9 creative ways to save for a down payment in Alberta
By ATB Financial 10 May 2023 5 min read
Whether you’re looking at buying a home in the near or far future, saving for a down payment is an important step in beginning the path to home ownership. There are so many ways to save for a down payment. Whether it’s liquidating investments or changing your grocery shopping routine, creating a financial plan will set your savings up for success. Explore the ideas below and discover your own unique plan to come up with a down payment.
1. Finance yourself with your FHSA, RRSP or TFSA
In 2023, the Government of Canada introduced the first home savings account (FHSA), a registered plan that allows residents to save toward the down payment on their first home—tax free. You can save up to $8,000 in the year you open an FHSA and contribute up to a maximum of $40,000 throughout your lifetime.
The Government of Canada’s Home Buyers’ Plan (HBP) allows you to withdraw up to $35,000 per person from your registered retirement savings plan (RRSP) tax-free to buy or build a home if you qualify as a first-time homeowner. It’s like giving yourself an interest-free loan. You’ll have to repay this amount back to your RRSPs within 15 years. There are some other conditions—check out Canada Revenue Agency’s Home Buyers’ Plan for more details.
TFSAs are designed to help you save for anything you can think of. Contributions aren’t tax-deductible, but the interest they earn in your TFSA is tax-free. Unlike with RRSPs or FHSAs, you can withdraw money from a TFSA at any time without increasing the income tax you owe for the year. You start acquiring TFSA contribution room at age 18.
2. Sell your unused stuff
Whether it’s a record collection, outdoor gear, extra furniture, old electronics or unused workout equipment, you might own some valuable things that you don’t use much. Not only will you earn some extra money, you’ll also free up space, which means less stuff to move when you do find your perfect home. Online marketplaces make it easy to part with unused items.
3. Brew your own coffee
You’ve probably heard this recommendation before—that’s because it works. One of our ATB team members, Chris, shared that drinking coffee at home made a big impact. “My wife and I decided a year ago to brew coffee at home. Between the two of us cutting our daily Starbucks addiction, we’re saving $160/month.”
Want to make the money you’re saving go even farther? The ATB Tax Free Saver Account (TFSA) pays you a premium interest rate and allows you to grow your savings tax free.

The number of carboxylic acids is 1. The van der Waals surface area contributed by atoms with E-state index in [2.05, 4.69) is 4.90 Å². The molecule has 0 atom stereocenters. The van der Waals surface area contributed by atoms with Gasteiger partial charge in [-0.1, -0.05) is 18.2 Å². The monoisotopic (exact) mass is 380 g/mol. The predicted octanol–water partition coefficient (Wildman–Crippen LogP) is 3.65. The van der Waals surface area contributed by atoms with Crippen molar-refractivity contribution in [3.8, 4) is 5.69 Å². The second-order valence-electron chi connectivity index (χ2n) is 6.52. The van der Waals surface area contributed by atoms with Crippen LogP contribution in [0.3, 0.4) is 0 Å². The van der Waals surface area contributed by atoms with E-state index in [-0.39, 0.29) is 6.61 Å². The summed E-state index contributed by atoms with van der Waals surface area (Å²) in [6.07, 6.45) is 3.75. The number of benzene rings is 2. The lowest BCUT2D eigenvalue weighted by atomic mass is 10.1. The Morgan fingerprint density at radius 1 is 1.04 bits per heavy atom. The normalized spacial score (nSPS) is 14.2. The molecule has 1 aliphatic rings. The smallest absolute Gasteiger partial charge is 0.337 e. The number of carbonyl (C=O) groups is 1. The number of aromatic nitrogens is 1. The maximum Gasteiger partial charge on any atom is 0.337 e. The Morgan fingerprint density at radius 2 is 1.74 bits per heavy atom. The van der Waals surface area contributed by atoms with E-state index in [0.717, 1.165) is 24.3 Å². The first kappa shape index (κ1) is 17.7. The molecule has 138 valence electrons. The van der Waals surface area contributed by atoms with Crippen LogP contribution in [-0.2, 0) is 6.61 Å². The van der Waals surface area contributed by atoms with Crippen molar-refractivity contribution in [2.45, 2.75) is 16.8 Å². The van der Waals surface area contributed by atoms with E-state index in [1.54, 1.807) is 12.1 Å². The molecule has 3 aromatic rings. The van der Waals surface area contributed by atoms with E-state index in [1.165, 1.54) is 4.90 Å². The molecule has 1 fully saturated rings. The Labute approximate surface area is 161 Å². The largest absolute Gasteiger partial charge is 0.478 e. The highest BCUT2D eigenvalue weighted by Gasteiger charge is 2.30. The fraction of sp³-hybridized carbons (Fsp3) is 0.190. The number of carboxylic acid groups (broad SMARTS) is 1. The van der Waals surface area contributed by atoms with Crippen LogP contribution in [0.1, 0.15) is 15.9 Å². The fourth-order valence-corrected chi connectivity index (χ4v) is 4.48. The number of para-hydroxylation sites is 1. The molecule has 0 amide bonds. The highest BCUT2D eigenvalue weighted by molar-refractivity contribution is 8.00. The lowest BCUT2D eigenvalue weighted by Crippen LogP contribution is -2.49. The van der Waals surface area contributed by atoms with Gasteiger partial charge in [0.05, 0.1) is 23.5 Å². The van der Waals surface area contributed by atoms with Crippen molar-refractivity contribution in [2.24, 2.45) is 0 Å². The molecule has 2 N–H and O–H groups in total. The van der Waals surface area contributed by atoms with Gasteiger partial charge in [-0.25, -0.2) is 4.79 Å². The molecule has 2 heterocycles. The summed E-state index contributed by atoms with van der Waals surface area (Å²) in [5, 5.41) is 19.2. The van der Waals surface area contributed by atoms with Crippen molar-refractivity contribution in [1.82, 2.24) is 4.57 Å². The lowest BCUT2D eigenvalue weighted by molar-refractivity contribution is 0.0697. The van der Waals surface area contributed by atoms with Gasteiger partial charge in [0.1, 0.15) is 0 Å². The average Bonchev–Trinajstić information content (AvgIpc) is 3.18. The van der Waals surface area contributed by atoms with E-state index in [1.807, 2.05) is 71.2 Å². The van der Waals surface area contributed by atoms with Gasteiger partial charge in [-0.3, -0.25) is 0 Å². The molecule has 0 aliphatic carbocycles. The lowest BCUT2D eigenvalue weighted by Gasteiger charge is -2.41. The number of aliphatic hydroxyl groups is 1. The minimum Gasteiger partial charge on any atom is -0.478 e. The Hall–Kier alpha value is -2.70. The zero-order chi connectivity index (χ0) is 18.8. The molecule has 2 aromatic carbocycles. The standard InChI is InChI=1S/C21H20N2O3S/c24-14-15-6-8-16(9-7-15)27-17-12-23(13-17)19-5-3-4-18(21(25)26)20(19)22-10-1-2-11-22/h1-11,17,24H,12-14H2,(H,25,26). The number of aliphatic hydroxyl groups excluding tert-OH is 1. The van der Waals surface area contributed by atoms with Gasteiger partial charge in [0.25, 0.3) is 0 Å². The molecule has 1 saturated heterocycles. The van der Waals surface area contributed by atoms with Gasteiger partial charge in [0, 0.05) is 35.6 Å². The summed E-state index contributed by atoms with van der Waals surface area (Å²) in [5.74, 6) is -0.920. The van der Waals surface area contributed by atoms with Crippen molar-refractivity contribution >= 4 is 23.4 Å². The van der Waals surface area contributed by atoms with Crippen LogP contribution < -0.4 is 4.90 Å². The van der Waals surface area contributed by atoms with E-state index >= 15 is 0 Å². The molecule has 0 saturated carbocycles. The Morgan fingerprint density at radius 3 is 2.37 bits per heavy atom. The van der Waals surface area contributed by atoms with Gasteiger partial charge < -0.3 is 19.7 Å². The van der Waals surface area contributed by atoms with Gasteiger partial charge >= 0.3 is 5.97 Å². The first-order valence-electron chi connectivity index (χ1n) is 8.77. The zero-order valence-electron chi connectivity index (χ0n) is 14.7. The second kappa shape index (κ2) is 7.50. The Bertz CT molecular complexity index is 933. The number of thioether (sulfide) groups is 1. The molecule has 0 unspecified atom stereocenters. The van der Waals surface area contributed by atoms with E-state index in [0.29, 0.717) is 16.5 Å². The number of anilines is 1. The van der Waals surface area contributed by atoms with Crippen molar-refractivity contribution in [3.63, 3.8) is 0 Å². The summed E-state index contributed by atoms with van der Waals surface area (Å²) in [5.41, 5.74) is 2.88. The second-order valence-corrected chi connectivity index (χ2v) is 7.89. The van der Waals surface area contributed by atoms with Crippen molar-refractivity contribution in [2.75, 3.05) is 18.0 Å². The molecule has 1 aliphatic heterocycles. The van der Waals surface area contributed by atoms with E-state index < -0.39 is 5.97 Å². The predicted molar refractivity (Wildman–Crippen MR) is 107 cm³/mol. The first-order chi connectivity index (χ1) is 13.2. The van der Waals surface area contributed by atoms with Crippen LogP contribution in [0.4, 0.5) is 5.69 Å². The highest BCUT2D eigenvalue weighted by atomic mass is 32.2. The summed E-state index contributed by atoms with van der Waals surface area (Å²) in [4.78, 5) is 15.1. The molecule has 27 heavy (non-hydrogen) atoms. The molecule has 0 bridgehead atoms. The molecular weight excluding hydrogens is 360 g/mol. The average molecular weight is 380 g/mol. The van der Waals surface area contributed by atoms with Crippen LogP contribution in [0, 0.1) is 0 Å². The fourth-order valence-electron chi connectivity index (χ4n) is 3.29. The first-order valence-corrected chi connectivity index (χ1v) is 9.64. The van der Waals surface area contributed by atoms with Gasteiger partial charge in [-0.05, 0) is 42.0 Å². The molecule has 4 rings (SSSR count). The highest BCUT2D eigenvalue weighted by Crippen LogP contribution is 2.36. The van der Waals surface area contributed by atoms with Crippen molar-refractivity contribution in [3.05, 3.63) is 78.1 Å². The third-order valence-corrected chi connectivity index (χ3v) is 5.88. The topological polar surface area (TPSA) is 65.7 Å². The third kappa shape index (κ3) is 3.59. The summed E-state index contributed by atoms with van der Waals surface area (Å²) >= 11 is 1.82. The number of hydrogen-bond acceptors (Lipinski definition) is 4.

4. Try a side gig
Earn more, and put the extra money towards your down payment with a part-time job that suits your lifestyle and interests. You never know—maybe you’ll end up discovering work that you love doing.
5. Rent money, not real estate
While this may not be an accessible option for everyone, most lenders will allow you to use gifted funds from a family member for a down payment if that opportunity arises. Your mortgage provider will ask you to provide a signed letter stating that the funds are a gift and don’t need to be paid back.
7. Go down to one vehicle
Going down to one car might sound impossible, especially with kids or both partners working. But if you’re looking to save big and willing to try something new, it can work. Here's how Carmen, one of our ATB team members, did it.
“We have four kids, currently aged 11–14, and for the past 12 years we’ve only had one vehicle while living in Airdrie. My husband takes a commuter bus downtown every day, so the car is available at home for appointments and activities. We’re very strategic with how we plan the kids’ activities and find opportunities to carpool with other parents.
In the rare occurrence of an overlap and we need to be in two places at once, we rent a car or borrow from a grandparent. Considering we could avoid a second car payment, parking downtown and insurance, it made the most sense for our budget. We estimate we saved roughly $300–$500 per month.”
Do you have stocks, bonds, cryptocurrency, mutual funds or other investments that you could sell? Talk to your tax professional first to make sure you won’t have to pay more tax than you need to, but selling investments can contribute to your down payment savings.
9. Shift how you grocery shop
Switching up where you buy your groceries can cut your expenses and allow you to put those extra funds towards your down payment. ATB team member, Tayllor, ended up cutting down her and her husband’s grocery bill by over $300 when they stopped buying branded organic products from a large natural food retailer.
Now they shop at another grocery store and buy the store-brand organic products. “If you want to buy natural foods, many grocery stores offer in-house products that are comparable in quality to what we were paying double for at a specialty store. We also saved by buying eggs, honey and meat directly through local farms, and growing some of our own herbs and veggies.”
If buying organic isn’t a priority of yours, switching to store-brand products can still save you a lot in the long run and won’t compromise on the quality.
No matter where and how you shop, having a mindful approach to shopping can help you save on cash that can go towards your down payment. Go in with your grocery list in hand and stick to what’s on the list.
Learn more about making a down payment and the other steps of the home buying process in our complete guide to buying a home in Alberta.
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